- Educators and leaders should provide opportunities for members to have input into what they want out of 4-H and how to achieve their goals.
Inclusive 4-H Resources
Inclusive 4-H Webinar - "Welcoming Youth with a Wide Range of Abilities into your 4-H Program"
Indiana 4-H is committed to providing opportunities for all youth who wish to participate in educational programs and activities designed to build life skills that will enable the youth to succeed in their adult lives. Some of our youth participants face developmental challenges that require accommodations. This session was designed to help 4-H Extension professionals and volunteers provide a welcoming, inclusive environment in which children and youth of all ability levels are able to participate to their fullest extent. This session introduced a new set of “Inclusive 4-H” fact sheets and other resources that are included elsewhere on this page. The panelists on the webinar shared recommended practices for engaging youth and their families, including several scenarios.
Link to video recording of webinar (note: video ends before scenarios are discussed; each scenario is discussed by a commmittee member in the video links included below)
PPT Slides from Webinar
PPT Slides from Disability Resource Center shown during Webinar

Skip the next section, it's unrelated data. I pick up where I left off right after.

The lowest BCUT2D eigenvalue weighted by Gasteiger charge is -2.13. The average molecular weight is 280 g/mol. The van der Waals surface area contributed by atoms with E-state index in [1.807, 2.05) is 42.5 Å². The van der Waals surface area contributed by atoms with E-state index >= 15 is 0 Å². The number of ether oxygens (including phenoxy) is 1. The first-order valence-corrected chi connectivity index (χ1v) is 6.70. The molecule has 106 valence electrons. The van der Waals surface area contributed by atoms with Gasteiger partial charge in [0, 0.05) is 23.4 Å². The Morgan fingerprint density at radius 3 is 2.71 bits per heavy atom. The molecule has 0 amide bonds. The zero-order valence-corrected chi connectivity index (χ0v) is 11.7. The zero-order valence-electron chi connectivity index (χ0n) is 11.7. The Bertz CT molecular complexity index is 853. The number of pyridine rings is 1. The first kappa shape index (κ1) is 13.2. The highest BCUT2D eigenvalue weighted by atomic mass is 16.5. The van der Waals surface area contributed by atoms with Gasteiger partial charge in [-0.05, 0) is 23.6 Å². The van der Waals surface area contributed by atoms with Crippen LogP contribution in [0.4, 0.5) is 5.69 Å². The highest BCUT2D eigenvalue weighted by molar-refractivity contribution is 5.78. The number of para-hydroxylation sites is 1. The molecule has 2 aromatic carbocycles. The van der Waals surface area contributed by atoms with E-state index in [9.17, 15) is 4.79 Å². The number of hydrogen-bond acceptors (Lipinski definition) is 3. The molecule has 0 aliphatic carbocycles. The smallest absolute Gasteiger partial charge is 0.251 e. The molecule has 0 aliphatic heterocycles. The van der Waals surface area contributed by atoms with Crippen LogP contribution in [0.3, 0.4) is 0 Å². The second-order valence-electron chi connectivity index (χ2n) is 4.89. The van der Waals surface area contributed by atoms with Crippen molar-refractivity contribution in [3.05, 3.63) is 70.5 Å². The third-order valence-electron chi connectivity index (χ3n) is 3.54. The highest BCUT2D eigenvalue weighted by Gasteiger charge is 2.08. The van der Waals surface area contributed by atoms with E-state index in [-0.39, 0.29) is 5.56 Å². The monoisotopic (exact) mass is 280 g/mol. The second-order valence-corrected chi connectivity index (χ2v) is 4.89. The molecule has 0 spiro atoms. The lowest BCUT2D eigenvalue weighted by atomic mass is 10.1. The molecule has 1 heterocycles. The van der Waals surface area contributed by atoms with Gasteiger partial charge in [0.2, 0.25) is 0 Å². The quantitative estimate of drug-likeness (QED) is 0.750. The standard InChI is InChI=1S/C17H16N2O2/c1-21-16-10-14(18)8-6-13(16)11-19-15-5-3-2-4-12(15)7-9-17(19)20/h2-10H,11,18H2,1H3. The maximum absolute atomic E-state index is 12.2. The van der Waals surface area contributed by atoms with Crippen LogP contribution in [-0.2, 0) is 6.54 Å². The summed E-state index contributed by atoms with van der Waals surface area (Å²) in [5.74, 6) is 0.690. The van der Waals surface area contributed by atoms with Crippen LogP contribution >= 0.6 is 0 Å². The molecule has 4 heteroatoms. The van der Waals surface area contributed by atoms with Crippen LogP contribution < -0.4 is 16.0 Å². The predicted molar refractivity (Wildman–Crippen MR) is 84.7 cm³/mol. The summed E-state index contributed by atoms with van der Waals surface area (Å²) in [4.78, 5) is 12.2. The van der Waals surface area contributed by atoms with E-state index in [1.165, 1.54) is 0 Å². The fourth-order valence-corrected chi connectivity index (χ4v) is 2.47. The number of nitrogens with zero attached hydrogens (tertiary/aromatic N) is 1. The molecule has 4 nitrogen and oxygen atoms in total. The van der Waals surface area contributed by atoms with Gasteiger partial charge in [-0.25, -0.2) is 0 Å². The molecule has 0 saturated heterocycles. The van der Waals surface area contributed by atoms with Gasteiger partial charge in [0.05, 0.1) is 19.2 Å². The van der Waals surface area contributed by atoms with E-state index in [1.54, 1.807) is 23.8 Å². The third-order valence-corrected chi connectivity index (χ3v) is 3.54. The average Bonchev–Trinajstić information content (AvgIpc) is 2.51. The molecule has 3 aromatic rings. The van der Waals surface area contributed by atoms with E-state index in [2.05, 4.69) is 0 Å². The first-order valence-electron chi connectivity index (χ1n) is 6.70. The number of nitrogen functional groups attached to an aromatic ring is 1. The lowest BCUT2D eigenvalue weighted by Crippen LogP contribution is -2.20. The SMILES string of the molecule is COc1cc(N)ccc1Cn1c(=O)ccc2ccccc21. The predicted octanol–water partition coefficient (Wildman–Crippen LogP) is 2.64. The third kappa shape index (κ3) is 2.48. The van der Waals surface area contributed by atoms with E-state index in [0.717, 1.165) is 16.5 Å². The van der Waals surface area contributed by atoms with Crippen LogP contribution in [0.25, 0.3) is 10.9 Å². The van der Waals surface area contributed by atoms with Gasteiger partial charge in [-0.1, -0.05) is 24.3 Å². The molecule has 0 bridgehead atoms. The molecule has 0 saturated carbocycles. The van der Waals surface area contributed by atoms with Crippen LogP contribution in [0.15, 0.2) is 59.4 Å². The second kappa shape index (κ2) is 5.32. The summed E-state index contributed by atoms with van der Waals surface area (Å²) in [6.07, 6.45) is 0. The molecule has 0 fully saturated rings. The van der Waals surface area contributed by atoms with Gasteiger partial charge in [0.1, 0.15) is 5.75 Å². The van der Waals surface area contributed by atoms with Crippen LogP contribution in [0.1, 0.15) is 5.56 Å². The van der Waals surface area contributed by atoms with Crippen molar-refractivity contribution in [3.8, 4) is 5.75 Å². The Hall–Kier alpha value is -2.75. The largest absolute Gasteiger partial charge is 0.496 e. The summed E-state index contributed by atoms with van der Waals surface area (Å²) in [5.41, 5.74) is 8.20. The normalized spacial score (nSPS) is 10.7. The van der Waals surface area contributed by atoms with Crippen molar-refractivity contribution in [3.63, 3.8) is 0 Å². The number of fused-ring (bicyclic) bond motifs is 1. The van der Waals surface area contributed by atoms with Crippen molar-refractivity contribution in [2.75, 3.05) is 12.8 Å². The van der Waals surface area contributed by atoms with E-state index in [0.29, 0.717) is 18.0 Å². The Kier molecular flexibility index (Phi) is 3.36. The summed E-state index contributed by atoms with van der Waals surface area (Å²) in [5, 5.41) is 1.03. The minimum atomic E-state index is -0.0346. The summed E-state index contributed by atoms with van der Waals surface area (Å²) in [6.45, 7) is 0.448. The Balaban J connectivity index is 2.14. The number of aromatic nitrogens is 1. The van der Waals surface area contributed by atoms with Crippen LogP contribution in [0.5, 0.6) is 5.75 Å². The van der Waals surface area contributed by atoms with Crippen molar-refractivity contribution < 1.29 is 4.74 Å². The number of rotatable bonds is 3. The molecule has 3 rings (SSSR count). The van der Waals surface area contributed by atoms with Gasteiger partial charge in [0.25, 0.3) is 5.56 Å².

Inclusive 4-H Committee members recorded some videos discussing common questions related to including youth with a variety of abilities:
- Encouraging Inclusion - Liz Beiersdorfer (2:05)
- Unexpected Behaviors - Anna Balas (3:13)
- 4-H for Everyone (addressing family concerns) - Lisa WIlson (4:04)
- Addressing Communication Challenges - Molly Bull Childers (3:03)
- Elopement (child runs off) - Liz Beiersdorfer (3:52)
- De-escalation - Lisa WIlson (5:28)
- Allergies and Allergic Reactions - Anna Balas (4:39)
- Homesick - Molly Bull Childers (5:33)
- Youth Livestock Exhibition Accommodations - Liz Beiersdorfer (3:21)
- Community Judging - Lisa WIlson (4:31)
- Inclusive 4-H Overview
- Autism Spectrum Disorder
- Down Syndrome
- Emotional and Behavioral Disorders
- Learning Disabilities & Dyslexia
- More Prevalent Medical Conditions (Asthma, Diabetes, Allergies)
- Less Prevalent Medical Conditions (Cerebal Palsy, Cystic Fibrosis, Epilepsy, Muscular Dystrophy, Spina Bifida, Spinal Cord Injuries)
- Tourette Syndrome
- Visual Hearing and Speech Disabilities
(NAME) County 4-H is committed to creating a diverse, equitable, and accessible environment for all members, past, present, and future.
- 4-H Judging Card (pdf)
- My 4-H Story: Down Syndrome (Video)
- My 4-H Story: Cystic Fibrosis (Video)
- My 4-H Story: Autism (Instagram posts)
- Disability Sensitivity Training (Video)
- "The Interviewer" (Video); https://www.youtube.com/watch?v=wT9PdS9hPFs
- How to: Calm the Agitated Student: Tools for Effective Behavior (pdf); "How the Common Core Works' Series, Jim Wright, 2013; retrieved from www.interventioncentral.org
- How to use an EpiPen (Video); https://youtu.be/EN83hen4D-Y
- Types of Learning Disabilities (Video)
- Inclusive Volunteering Opportunities (pdf); The Arc, Washington, D.C.; retrieved from thearc.org